May 22 – 26, 2023
Belgrade, Serbia
Europe/Zurich timezone

About Belgrade

Belgrade is a modern city with a vast historical legacy, and one of the oldest continuously inhabited cities in Europe and the world. It has been founded by Celts in 279 BC, settled by Slavs in 520s, and it is famous for being battled over in 115 wars & razed 44 times, and for its centuries-long blend of European & Asian cultures. It is the capital and largest city of Serbia, situated at beautiful confluence of Danube and Sava rivers, with impressive medieval fortress, pedestrian zones & vibrant bohemian quarters, and plethora of museums, temples, and churches. The Tourist Organization of Belgrade presents a large number of attractions to visit, of which a small selection is listed below:

Kalemegdan Park

This is the biggest park in the city and it’s located in the very centre of the Belgrade Fortress. The plateau in the middle of the Fortress was transformed into a park during the last few decades of the 19th century. The construction of Veliko stepenište (the Grand Staircase) and the decoration of the walkways with flowerbeds during the period between two world wars, really helped bring the one-of-a-kind view of the Sava and Danube river confluence to life.

Museums, galleries, cultural and historical monuments, the fortress itself, the zoo, fun activities and being able to relax in its nature make Kalemegdan the perfect place to spend an entire day touring this park.


When you enter this street from the hustle and bustle of busy Belgrade, its as if the gates from a past time open and lead you into this corner where you can feel the historical atmosphere. Belgrade citizens and guests alike excitedly

come to spend their nights in this cobblestoned street with the aim to experience the essence of a past time. Skadarlija became a bohemian part of the city at the turn of the 20th century when actors, writers and painters moved to there, and the taverns of Skadarlija became the gathering places of the most famous individuals who were part of Belgrade culture.

The house where the well-known Serbian writer and painter Đura Jakšić spent his life was turned into a meeting point for poets during their nights in Skadarlija. This Belgrade quarter is compared to the Montmartre in Paris in terms of the appearance and the cheerful arty atmosphere. In present day restaurants of Skadarlija besides traditional specialties, the sounds of urban traditional folk music and the greetings you will receive from the lady of Skadarlija will help you experience the atmosphere of the bohemian Belgrade from the past.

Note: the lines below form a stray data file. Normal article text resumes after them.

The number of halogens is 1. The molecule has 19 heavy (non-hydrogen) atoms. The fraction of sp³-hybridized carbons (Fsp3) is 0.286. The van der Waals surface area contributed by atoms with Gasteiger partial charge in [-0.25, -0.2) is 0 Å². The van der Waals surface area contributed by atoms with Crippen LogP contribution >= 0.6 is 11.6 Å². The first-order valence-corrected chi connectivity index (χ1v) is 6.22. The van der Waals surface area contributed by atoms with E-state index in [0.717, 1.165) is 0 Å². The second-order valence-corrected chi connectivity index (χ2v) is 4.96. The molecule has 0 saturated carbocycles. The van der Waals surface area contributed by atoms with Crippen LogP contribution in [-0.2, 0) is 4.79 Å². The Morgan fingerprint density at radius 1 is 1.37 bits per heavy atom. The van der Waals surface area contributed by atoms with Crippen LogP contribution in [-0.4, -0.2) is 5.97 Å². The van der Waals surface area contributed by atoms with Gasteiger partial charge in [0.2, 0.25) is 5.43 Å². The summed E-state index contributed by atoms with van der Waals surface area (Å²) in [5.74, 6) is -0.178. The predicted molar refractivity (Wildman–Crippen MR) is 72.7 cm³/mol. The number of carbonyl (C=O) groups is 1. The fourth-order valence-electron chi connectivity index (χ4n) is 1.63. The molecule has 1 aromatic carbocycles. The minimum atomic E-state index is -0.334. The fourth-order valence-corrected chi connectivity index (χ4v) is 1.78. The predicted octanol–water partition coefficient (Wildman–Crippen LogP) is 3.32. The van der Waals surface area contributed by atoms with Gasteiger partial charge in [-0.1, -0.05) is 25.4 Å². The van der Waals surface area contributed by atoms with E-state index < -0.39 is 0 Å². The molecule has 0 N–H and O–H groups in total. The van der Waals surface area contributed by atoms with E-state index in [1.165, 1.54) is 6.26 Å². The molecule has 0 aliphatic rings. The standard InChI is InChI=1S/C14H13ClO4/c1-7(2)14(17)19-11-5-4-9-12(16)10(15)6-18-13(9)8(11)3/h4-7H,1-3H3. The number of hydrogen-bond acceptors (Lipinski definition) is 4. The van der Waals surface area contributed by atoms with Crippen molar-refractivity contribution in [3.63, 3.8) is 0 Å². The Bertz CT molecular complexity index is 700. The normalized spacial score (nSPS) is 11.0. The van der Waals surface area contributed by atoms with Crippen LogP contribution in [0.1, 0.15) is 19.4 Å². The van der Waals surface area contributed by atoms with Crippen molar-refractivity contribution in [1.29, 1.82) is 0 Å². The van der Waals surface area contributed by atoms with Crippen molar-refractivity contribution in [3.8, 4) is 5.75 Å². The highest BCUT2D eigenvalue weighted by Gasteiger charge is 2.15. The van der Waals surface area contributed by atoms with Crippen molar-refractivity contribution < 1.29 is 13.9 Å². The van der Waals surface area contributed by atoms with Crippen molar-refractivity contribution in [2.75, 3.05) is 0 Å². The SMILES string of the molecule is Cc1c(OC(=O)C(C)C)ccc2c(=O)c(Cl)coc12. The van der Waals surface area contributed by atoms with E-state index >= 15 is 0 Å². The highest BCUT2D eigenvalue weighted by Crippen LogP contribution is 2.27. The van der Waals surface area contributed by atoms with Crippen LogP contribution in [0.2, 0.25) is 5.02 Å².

Hram Svetog Save

You will see the monumental structure of St. Sava Church from whatever side you approach the center of Belgrade. It was erected on Vračar hill and it is one of the largest orthodox churches in the world. It was built where, according to legend, the remains of St. Sava, the most significant Serbian saint, the first archbishop and founder of the Serbian Orthodox Church from the 13th century, were burned during the Turkish rule.

Knez Mihailova

If you decide to get to know the center of Belgrade better by walking, then Knez Mihailova Street and its surroundings are ideal for that. The street rests on the remains of the once mighty ancient Singidunum built by the Romans, and today connects Terazije Square with Belgrade Fortress and Kalemegdan Park.

When the wealthiest and most influential families erected houses on this street in the 1980s, it became the city's most vibrant shopping mall with elite Belgrade shops and the main promenade of Belgrade. Due to its great historical and cultural significance, the street is protected by the state. There are numerous historical buildings, monuments and cultural institutions. This street is never empty, with its centerpiece full of Belgrade's favorite coffee restaurants. Walkers, street musicians and singers are part of her colorful everyday life.

Avala Tower

This favorite spot for an outing in Belgrade offers the opportunity for rest and recreation throughout the year. The Avala Tower, erected as a replica of the old one from 1965, also with a telecommunications function, dominates Avala, one of the symbols of the city. It is a real pleasure to climb in one of the two elevators to the top of this tallest structure in the Balkans and look at the entire city and its surroundings from the cafe Panorama.

Ada Ciganlija

This favorite spot for an outing in Belgrade offers the opportunity for rest and recreation. Ada Ciganlija, colloquially shortened to Ada, is a river island that has artificially been turned into a peninsula, located in the Sava River's course through central Belgrade. The name can also refer to the adjoining artificial Lake Sava and its beach. To take advantage of its central location, over the past few decades, it was turned into an immensely popular recreational zone, most notable for its beaches and sports facilities, which, during summer seasons, can have over 100,000 visitors daily, and up to 300,000 visitors over the weekend.

Nikola Tesla museum

Museum of Nikola Tesla, Belgrade, Serbia-cropped.JPGThe Nikola Tesla Museum is a science museum located in the central area of Belgrade, Serbia. It is dedicated to honoring and displaying the life and work of Nikola Tesla as well as the final resting place for Tesla. It holds more than 160,000 original documents, over 2,000 books and journals, over 1,200 historical technical exhibits, over 1,500 photographs and photo plates of original, technical objects, instruments and apparatus, and over 1,000 plans and drawings. Very little is on display in the small ground floor exhibition space.

The Nikola Tesla Archive was inscribed on UNESCO's Memory of the World Programme Register in 2003 due to its critical role regarding history of electrification of the world and future technological advancements in this area.